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Was the German Defeat on the Western Front Caused by the Failure of the Schlieffen Plan?

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Was the German Defeat on the Western Front Caused by the Failure of the Schlieffen Plan? The German defeat on the western front was not due entirely to the failure of the Schlieffen plan, although had it succeeded they would have won. The aim of the Schlieffen Plan was to avoid having a war on two fronts, against France and Russia. It was devised by Graf Von Schlieffen in 1906. It was a daring plan to knock out France in one swift blow so that they could then focus all efforts on defeating Russia. They chose to wipe out France first as France would be quicker to mobilise than the Russians and the Russians would be the easiest to hold back. They would achieve this by sweeping through Belgium, down through France between the English Channel and Paris then back through into Germany at the French boarder. This was a daring plan, with the main drawback being that invading Belgium would bring England into the war, this was because all Europe had agreed not to invade Belgium. ...read more.


To attack you had to cross no mans land, this was covered in barbed wire and often treacherously muddy and churned up by shells which had tried in vain to cut through the wire. Sending messages to organize an attack was very difficult, runners were often killed and field telephone lines were often destroyed. There were no flanks so all attacks were frontal, which would always result in a great loss of life. In 1916 there was no war winning weapon, not enough shells and no reliable or effective tanks. Kitchener's army was only half trained and there were no brilliant Generals, though some were competent. Both sides were rich with high morale so no one was going to give in. Gas was used for the first time in Ypres in 1915 and perhaps presented the Germans with their first chance of winning the war since the Schlieffen plan had failed. The Germans were unaware of just how effective gas would be, it caught the allies totally off guard and unprepared. If Germany had realized what gas would do they could have used it more to their advantage and broken through and at this vital stage of the war it could have been fatal for the allies. ...read more.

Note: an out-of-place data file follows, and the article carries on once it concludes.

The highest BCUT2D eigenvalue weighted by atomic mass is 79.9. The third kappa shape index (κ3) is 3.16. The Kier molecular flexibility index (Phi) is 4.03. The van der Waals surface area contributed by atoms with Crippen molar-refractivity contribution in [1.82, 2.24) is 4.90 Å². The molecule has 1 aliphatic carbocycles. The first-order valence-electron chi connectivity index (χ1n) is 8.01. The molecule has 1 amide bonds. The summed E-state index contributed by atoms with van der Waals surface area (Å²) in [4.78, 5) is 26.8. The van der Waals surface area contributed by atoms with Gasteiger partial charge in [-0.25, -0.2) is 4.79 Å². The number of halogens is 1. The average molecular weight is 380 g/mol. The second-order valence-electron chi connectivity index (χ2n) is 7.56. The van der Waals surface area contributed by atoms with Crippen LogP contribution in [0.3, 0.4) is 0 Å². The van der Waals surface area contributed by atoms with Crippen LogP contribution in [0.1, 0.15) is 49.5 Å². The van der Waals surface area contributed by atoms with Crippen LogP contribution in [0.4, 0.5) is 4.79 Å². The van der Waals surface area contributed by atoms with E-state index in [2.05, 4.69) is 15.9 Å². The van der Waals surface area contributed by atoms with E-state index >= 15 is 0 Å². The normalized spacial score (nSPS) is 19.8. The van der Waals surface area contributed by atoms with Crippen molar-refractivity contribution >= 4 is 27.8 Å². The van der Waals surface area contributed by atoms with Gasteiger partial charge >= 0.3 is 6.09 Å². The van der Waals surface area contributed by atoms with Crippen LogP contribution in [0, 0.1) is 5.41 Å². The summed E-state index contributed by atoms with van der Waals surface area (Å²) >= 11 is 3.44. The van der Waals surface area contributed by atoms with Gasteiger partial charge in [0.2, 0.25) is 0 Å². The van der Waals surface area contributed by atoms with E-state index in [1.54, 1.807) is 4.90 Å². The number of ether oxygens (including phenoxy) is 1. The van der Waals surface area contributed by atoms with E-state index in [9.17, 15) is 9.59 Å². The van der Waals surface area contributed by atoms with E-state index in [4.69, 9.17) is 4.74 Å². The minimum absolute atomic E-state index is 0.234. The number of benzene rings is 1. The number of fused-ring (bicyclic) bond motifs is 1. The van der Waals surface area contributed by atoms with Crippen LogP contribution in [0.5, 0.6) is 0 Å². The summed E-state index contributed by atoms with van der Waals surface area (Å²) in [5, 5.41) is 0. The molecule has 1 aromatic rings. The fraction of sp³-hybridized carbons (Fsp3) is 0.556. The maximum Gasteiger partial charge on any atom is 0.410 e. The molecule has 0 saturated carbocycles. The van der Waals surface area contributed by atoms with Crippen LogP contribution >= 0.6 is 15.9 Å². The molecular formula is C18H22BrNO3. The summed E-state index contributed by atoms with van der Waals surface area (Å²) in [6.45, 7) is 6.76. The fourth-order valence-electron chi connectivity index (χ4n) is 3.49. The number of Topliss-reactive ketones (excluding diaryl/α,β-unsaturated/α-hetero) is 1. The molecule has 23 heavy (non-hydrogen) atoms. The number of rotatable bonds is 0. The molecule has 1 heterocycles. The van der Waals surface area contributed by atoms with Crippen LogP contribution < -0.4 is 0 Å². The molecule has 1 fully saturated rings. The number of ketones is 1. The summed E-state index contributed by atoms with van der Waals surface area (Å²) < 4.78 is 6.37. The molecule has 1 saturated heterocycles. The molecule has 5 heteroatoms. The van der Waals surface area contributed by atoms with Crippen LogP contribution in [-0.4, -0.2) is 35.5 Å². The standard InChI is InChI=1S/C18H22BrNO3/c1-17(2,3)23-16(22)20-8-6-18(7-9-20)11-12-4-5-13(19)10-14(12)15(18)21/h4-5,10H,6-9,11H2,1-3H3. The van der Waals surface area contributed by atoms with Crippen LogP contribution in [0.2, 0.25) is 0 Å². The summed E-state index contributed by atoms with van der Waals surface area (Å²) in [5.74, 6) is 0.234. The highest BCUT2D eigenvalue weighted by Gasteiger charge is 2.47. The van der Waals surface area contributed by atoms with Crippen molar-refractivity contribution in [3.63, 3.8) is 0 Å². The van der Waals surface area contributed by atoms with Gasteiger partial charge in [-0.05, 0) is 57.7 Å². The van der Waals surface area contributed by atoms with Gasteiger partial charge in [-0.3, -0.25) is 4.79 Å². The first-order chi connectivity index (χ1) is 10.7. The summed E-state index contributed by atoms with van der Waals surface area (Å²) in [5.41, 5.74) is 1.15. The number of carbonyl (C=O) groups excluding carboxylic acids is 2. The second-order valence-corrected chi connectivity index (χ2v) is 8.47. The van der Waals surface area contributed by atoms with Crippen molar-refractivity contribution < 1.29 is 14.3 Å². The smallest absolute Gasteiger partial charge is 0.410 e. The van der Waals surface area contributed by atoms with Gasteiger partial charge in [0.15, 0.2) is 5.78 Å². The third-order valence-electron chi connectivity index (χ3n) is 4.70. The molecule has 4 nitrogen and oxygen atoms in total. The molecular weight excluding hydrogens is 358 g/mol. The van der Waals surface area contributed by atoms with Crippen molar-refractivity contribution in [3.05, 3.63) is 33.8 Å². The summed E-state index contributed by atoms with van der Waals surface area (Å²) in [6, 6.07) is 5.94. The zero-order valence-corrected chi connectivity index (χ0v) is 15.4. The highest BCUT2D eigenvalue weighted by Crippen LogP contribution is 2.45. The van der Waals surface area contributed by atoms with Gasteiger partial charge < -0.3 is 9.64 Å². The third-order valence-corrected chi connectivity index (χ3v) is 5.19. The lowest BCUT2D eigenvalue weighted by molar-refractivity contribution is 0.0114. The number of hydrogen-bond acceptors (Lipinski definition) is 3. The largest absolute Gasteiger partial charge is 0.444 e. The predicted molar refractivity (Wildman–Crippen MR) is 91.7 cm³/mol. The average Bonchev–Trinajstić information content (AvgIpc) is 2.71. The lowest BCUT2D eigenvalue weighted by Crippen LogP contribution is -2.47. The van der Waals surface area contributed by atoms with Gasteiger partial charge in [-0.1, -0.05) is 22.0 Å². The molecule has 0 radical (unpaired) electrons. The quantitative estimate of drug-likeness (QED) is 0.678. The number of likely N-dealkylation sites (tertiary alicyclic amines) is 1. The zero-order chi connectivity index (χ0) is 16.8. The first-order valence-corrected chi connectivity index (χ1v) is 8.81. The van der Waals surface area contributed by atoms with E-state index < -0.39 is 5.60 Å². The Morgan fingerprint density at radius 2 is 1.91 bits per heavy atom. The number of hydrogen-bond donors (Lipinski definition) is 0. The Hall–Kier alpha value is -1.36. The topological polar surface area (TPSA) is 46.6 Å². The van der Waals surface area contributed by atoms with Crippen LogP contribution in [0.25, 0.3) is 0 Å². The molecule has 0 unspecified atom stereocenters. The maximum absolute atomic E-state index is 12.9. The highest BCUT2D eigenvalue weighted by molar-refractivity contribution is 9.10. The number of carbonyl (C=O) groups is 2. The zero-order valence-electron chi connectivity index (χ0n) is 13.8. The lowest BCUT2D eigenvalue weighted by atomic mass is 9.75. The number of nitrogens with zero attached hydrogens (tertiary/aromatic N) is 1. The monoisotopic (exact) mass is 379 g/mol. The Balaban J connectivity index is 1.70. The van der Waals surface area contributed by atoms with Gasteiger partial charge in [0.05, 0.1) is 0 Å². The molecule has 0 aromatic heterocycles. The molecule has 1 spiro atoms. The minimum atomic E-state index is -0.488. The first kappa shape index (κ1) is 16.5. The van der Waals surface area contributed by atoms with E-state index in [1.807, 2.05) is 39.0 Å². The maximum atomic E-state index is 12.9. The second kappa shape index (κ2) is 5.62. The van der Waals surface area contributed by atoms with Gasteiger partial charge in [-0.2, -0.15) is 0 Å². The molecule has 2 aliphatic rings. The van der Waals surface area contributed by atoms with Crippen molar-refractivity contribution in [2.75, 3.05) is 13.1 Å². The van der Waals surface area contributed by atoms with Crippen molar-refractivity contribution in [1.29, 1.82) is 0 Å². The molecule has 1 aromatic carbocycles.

It looked for a while as though it might work, with the introduction of storm troopers they advanced many miles into enemy territory and had the allies on the back foot and reeling from the speed and power of the German attack, but the attack petered out as the moved so fast that their own supplies could not keep up with them. They were also demoralized by what they captured, they discovered that the British had far higher living standards and better equipment, they came across cellars full of wine and other luxurious items which they had been denied throughout the war. The Allies regrouped and with the aid of the USA drove the Germans back and defeated them to win the war. The Germans lost the war because they missed too many good opportunities. They had chances to win it, and yes one of them was the Schlieffen Plan but the failure of this plan isn't the reason that they lost. They failed every chance they had, many of which were as good as the Schlieffen Plan. If they weren't going to win the war from these opportunities then they were was obviously destined to lose. ...read more.

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